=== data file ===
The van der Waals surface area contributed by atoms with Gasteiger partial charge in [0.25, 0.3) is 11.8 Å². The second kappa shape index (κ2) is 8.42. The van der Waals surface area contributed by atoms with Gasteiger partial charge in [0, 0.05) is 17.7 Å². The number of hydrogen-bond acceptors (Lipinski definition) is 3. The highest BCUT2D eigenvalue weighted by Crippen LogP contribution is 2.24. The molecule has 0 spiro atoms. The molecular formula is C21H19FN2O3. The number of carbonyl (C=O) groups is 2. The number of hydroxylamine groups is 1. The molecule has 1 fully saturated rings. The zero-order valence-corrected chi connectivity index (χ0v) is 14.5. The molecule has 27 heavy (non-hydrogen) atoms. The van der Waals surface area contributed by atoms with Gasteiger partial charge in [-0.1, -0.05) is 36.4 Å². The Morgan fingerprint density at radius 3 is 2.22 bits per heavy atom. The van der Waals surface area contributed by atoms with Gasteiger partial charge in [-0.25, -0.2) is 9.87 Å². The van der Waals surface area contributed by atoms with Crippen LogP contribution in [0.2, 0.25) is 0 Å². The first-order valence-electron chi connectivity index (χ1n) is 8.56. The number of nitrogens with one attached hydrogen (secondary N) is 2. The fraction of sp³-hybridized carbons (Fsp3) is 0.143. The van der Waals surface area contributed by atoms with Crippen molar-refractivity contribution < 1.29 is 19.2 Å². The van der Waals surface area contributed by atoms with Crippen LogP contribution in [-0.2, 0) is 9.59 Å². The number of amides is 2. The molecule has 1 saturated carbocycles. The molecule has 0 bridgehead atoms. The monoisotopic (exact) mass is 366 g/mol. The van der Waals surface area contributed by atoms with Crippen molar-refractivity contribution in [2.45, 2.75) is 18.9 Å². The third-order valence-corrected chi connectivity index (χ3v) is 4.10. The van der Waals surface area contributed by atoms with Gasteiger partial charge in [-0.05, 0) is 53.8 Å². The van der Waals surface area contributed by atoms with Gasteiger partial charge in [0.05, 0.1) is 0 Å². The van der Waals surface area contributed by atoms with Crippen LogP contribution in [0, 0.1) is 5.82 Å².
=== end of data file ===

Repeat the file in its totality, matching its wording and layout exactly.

The van der Waals surface area contributed by atoms with Gasteiger partial charge in [0.25, 0.3) is 11.8 Å². The second kappa shape index (κ2) is 8.42. The van der Waals surface area contributed by atoms with Gasteiger partial charge in [0, 0.05) is 17.7 Å². The number of hydrogen-bond acceptors (Lipinski definition) is 3. The highest BCUT2D eigenvalue weighted by Crippen LogP contribution is 2.24. The molecule has 0 spiro atoms. The molecular formula is C21H19FN2O3. The number of carbonyl (C=O) groups is 2. The number of hydroxylamine groups is 1. The molecule has 1 fully saturated rings. The zero-order valence-corrected chi connectivity index (χ0v) is 14.5. The molecule has 27 heavy (non-hydrogen) atoms. The van der Waals surface area contributed by atoms with Gasteiger partial charge in [-0.1, -0.05) is 36.4 Å². The Morgan fingerprint density at radius 3 is 2.22 bits per heavy atom. The van der Waals surface area contributed by atoms with Gasteiger partial charge in [-0.25, -0.2) is 9.87 Å². The van der Waals surface area contributed by atoms with Crippen LogP contribution in [0.2, 0.25) is 0 Å². The first-order valence-electron chi connectivity index (χ1n) is 8.56. The number of nitrogens with one attached hydrogen (secondary N) is 2. The fraction of sp³-hybridized carbons (Fsp3) is 0.143. The van der Waals surface area contributed by atoms with Crippen molar-refractivity contribution < 1.29 is 19.2 Å². The van der Waals surface area contributed by atoms with Crippen LogP contribution in [-0.2, 0) is 9.59 Å². The number of amides is 2. The molecule has 1 saturated carbocycles. The molecule has 0 bridgehead atoms. The monoisotopic (exact) mass is 366 g/mol. The van der Waals surface area contributed by atoms with Crippen molar-refractivity contribution in [2.45, 2.75) is 18.9 Å². The third-order valence-corrected chi connectivity index (χ3v) is 4.10. The van der Waals surface area contributed by atoms with Gasteiger partial charge in [-0.05, 0) is 53.8 Å². The van der Waals surface area contributed by atoms with Gasteiger partial charge in [0.05, 0.1) is 0 Å². The van der Waals surface area contributed by atoms with Crippen LogP contribution in [0, 0.1) is 5.82 Å².